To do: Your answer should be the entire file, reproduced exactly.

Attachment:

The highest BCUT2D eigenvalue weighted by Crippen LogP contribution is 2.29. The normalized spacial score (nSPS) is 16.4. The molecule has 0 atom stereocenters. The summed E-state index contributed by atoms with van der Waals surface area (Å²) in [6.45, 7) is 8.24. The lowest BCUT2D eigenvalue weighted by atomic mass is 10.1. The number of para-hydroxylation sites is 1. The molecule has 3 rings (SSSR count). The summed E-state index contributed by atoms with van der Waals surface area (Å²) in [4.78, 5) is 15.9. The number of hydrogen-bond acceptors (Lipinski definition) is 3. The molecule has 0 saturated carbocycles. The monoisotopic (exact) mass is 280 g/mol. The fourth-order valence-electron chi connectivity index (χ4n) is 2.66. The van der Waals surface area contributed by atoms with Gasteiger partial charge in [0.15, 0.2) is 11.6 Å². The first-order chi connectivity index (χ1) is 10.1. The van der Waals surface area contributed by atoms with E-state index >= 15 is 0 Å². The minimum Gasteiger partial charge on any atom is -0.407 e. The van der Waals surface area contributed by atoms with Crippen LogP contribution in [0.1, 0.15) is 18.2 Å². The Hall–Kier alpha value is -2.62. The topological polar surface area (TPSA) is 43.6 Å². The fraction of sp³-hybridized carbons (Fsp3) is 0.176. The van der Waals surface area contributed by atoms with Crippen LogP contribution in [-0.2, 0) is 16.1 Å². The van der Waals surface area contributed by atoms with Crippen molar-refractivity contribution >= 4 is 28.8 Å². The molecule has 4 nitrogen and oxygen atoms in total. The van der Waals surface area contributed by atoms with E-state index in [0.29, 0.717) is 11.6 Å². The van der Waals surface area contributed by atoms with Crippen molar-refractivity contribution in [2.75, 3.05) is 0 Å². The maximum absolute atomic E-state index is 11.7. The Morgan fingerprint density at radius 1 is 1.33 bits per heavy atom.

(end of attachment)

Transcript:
The highest BCUT2D eigenvalue weighted by Crippen LogP contribution is 2.29. The normalized spacial score (nSPS) is 16.4. The molecule has 0 atom stereocenters. The summed E-state index contributed by atoms with van der Waals surface area (Å²) in [6.45, 7) is 8.24. The lowest BCUT2D eigenvalue weighted by atomic mass is 10.1. The number of para-hydroxylation sites is 1. The molecule has 3 rings (SSSR count). The summed E-state index contributed by atoms with van der Waals surface area (Å²) in [4.78, 5) is 15.9. The number of hydrogen-bond acceptors (Lipinski definition) is 3. The molecule has 0 saturated carbocycles. The monoisotopic (exact) mass is 280 g/mol. The fourth-order valence-electron chi connectivity index (χ4n) is 2.66. The van der Waals surface area contributed by atoms with Gasteiger partial charge in [0.15, 0.2) is 11.6 Å². The first-order chi connectivity index (χ1) is 10.1. The van der Waals surface area contributed by atoms with E-state index >= 15 is 0 Å². The minimum Gasteiger partial charge on any atom is -0.407 e. The van der Waals surface area contributed by atoms with Crippen LogP contribution in [0.1, 0.15) is 18.2 Å². The Hall–Kier alpha value is -2.62. The topological polar surface area (TPSA) is 43.6 Å². The fraction of sp³-hybridized carbons (Fsp3) is 0.176. The van der Waals surface area contributed by atoms with Crippen LogP contribution in [-0.2, 0) is 16.1 Å². The van der Waals surface area contributed by atoms with Crippen molar-refractivity contribution >= 4 is 28.8 Å². The molecule has 4 nitrogen and oxygen atoms in total. The van der Waals surface area contributed by atoms with E-state index in [0.29, 0.717) is 11.6 Å². The van der Waals surface area contributed by atoms with Crippen molar-refractivity contribution in [2.75, 3.05) is 0 Å². The maximum absolute atomic E-state index is 11.7. The Morgan fingerprint density at radius 1 is 1.33 bits per heavy atom.